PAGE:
I bought a van! If you didn’t see that one coming, don’t worry! Neither did I, 😂. For the last couple of years vanlife has been on my radar. I thought it was unique and interesting, and I spent hours on Instagram being inspired by the incredible ways people built and traveled with their vans. I thought “one day” and tucked it away in that “dreams for the future” file.
Then, the great stay-at-home depression of 2020 hit. The worst part of the pandemic for me wasn’t the inability to travel, it was the inability to plan to travel. In March, naive like so many people, I made tentative plans to travel domestically at the end of the summer. Coronavirus had other plans. Then, I made plans to travel after the holidays. “Nope! Try again” Coronavirus said. Defeated, I tried ‘early 2021’, after all, there was a vaccine on the way! After all this trying, and failing, I was getting defeated.
But what could I do? It felt like it could be months or years before I was comfortable traveling internationally on a plane again. Having lived my entire life on the East Coast of the US I’d seen most of it. I wanted to go new places. I wanted to see the mid-West, the Rocky Mountains, put my feet in the Pacific Ocean, explore Canada.
And, I wanted to do all of this with Oscar, my golden retriever. Have you ever looked into hotel prices when you have a dog in-tow? Ouch. They’re ~$75 non-refundable deposits per stay. If you’re checking into a new hotel 2-3x a week that’s another $150-$200 per week just to bring your bff along. Not including the actual hotel price.
Then I saw it! The light at the end of the tunnel. It was the headlights of a Ford Transit. A shining beacon of light.
New Zealand Inspired Me
I was first introduced to the concept of living in a van on my first trip to New Zealand in 2017. Just about every where you turn you will spot a vanlifer. On this first trip I didn’t fully understand the beauty of vanlife. I thought the concept provided a slightly cheaper alternative to traveling around the country than staying in hotels did. And hotels had hot water, endless supplies of it! Plus, as a solo female traveler I really liked the idea of hotel security.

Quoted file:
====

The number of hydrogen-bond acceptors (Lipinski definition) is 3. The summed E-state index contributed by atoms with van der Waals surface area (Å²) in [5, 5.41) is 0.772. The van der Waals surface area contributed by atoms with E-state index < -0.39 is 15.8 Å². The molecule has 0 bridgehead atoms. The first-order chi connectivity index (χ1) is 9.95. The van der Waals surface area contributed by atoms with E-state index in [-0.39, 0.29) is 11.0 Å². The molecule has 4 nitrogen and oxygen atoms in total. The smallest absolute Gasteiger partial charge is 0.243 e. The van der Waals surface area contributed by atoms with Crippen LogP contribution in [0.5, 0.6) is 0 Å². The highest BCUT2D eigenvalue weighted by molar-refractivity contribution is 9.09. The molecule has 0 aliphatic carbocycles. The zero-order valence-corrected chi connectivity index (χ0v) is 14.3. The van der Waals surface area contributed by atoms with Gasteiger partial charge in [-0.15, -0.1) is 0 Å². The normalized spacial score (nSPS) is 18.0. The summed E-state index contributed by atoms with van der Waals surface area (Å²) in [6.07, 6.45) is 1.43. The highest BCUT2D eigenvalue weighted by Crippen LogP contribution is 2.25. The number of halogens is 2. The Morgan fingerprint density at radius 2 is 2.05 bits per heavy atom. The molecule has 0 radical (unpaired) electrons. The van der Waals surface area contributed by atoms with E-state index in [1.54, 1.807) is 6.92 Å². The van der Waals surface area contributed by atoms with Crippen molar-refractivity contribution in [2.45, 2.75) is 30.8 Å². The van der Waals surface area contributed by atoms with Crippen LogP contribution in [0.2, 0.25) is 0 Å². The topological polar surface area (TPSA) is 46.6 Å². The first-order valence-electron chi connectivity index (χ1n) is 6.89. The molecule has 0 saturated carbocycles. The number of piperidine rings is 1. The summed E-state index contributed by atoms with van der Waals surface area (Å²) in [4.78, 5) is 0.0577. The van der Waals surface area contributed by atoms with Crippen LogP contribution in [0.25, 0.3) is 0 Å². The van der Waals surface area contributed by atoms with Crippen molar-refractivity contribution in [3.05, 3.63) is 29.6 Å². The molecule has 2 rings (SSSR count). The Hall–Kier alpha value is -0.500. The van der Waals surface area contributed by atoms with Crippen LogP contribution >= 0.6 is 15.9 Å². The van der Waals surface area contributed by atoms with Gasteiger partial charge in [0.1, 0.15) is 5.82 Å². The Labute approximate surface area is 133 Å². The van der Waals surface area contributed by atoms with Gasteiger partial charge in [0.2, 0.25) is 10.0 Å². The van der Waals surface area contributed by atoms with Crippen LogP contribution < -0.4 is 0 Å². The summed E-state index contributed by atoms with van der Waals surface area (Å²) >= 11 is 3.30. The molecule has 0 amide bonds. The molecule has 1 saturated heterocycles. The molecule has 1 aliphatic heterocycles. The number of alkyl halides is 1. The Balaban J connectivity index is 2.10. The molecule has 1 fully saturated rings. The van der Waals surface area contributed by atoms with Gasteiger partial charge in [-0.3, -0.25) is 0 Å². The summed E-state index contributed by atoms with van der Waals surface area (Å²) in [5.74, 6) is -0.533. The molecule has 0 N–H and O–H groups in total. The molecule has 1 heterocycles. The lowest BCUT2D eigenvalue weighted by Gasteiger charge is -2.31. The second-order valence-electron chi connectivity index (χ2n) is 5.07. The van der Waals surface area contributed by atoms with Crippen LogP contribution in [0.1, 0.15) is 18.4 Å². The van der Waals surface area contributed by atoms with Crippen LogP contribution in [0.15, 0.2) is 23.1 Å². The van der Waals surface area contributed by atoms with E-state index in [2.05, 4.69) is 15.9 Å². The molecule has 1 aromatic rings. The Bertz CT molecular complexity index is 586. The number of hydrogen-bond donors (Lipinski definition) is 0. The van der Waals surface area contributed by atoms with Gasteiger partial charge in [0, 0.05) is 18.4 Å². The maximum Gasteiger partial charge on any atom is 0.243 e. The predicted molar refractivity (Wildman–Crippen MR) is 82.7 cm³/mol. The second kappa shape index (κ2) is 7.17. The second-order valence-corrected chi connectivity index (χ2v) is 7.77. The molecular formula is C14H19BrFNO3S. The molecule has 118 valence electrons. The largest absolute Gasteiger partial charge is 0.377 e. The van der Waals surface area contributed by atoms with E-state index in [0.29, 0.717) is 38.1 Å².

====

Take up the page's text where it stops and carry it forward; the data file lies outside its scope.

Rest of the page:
It wasn’t until my second trip to New Zealand in early 2020 that it really dawned on me. While traveling around I had met quite a few locals who lived in vans. They would share pictures with me, showing me all the beautiful places they woke up, watched the sunrise, stopped to have lunch or take a dip in the crystal clear water of some unknown part of the island. It was glorious, beautiful, breathtaking. I couldn’t believe how much freedom I felt just by looking at these photographs.
I woke up in the same bed, staring at the same ceiling, making the same cup of coffee while looking out the same kitchen window every morning. It suddenly felt stifling. That burn in my belly was lit. “Some day” that was going to be my life. “Some day” I was going to wake up in different places, staring at beautiful sunrises, enjoying my cup of coffee while breathing in the fresh salt water air, or the mountain pine air, or the crisp autumn breeze that rolled across the prairies. I was going to have that kind of freedom… “some day”.
But for now, I was a nine-to-five girl with a good job (as far as jobs go).
Vanlife is for Dogs
If there’s one thing I can ramble on about more than travel, it’s my dog, Oscar. So of course, I wanted to find a way to travel more without being away from him more. We (me and Oscar) had planned to start flying together in 2020 (when he turned two years old), but for obvious reasons that did not pan out. Air travel is going to be weird and complicated enough for a while, and I wasn’t looking forward to trying to navigate that and getting Oscar used to the new experience too. Not to mention the legal changes to ESA animals which basically eliminated any possibility of flying Oscar in the plane cabin with me. Stowage is an absolute last resort and something that makes me incredibly uneasy, so for now, plane travel is not in our cards.
I needed to find a way to avoid planes and hotels, and be able to travel for long periods of time. That left two obvious choices: RV travel or vanlife.
I’ll be honest, towable RV’s are a lot less expensive up front. But I wanted something I could customize from the beginning. And let’s be real, towing something is probably beyond my skill level.
Quarantine Van Build
“Some day” happened a lot sooner than I anticipated. Who could have predicted a global pandemic? (Actually, don’t answer that). More so, even when the pandemic did hit I was still completely naive to how big of an impact it would have, and for how long. The months ticked by. At first, I was crushing pandemic life.